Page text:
This doesn’t soothe Korra, she knows that it’s still just a stunt, and as she is wont to do she pushes ahead without fully considering the consequences. She challenges Amon to a duel underneath the giant statue of Aang. It’s a move she quickly regrets. After not showing at the appointed time, a group of Equalists spring from the shadows and capture Korra, and she meets her fear face to face.

The final minutes of this episode are once again an amazing piece of cinematic technique developed in the show. As Korra is dragged into the shadows she briefly lights up her combatants with fire, but as the lights dim their eyes glow, and they bind and incapacitate her. Frightening stuff. Heightened even more by Amon’s threat. Offing Korra now would put him out of favor with the general populace, she’ll have to wait for the right time. She faints, flashes back to The Gaang, and is comforted by Tenzin.


She admits that she was afraid the whole time, unable to process what she saw in “The Revelation.” It’s a moment of unvarnished vulnerability from Korra, demonstrating that her physical strength is not yet matched by a full understanding of herself.

Elsewhere Mako gets into his own shenanigans. Mainly getting rammed by one Asami Sato while crossing the street. Mako’s immediately enthralled by Asami’s beauty, grace, and generosity. Inviting the Pro-bender out to a dinner date. Luckily for the Fire Ferrets, Asami is the daughter of Hiroshi Sato, the foremost captain of industry in Republic City and the primary supplier of automobiles. With Hiroshi’s open wallet, and Asami’s love of Pro-bending it looks like the Fire Ferrets will be back in the tournament.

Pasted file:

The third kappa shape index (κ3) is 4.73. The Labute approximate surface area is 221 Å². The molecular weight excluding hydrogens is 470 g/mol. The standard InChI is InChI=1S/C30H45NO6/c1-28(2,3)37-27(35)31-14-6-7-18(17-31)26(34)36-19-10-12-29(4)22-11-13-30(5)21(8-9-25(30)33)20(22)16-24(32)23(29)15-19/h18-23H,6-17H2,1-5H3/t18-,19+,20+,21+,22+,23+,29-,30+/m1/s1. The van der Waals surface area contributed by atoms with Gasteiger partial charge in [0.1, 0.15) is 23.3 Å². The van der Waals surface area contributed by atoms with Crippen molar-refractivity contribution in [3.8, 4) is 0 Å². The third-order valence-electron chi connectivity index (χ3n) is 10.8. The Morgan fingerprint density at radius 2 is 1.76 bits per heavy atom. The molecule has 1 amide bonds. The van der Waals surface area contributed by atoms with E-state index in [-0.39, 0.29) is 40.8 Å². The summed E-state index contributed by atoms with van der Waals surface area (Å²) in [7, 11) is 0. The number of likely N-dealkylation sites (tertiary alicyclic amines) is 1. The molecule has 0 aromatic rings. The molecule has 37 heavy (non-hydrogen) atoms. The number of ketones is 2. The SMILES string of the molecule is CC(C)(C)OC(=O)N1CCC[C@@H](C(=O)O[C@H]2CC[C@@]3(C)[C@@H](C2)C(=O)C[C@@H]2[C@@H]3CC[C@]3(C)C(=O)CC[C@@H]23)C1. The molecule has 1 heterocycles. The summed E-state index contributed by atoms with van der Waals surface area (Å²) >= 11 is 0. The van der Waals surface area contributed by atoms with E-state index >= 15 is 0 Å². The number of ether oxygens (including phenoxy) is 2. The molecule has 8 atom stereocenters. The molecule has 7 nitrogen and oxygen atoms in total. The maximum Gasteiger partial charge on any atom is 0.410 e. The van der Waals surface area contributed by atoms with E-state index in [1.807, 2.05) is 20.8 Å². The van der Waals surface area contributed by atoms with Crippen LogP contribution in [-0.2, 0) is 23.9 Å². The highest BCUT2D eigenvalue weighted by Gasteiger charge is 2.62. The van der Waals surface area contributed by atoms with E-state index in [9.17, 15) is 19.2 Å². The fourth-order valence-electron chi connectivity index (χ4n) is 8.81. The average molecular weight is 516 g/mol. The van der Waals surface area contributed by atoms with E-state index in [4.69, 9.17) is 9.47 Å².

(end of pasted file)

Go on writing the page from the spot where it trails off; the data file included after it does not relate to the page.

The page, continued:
That’s good news for the team, but fault lines are emerging. Korra’s response is chilled at Asami’s arrival, and Bolin seems remorseful that Korra won’t respond to his lovebird shtick. Indeed it looks like things might get a bit messy.

Odds and Ends

  • I Know That Voice: Tarrlok is given slimy elegance by Avatar stalwart Dee Bradley Baker. Of course Baker still does all the animal voices and various bit parts, but Tarrlok really lets him shine as a a full character,
  • “The Voice in the Night” is one of the more evocative titles in the series, and it shares the same name as a short story by William Hodgson about man eating fungi. Don’t know if there’s any relationship between the two.
  • More fun cinema stuff. The transitions from the map to the location of the raid is clever, as is the flash frames while photos are taken.
  • The images of Korra on the banners at her party are taken directly from some early concept art.
  • Asami’s chance meeting with Mako seems like a pretty direct lift from FLCL.

  • Hiroshi turns out to be the main source of funds for the Equalist cause, and eagle-eyed viewers might be able to pick up on the connection as the same red wires used in Equalist compounds and found in Sato’s factory.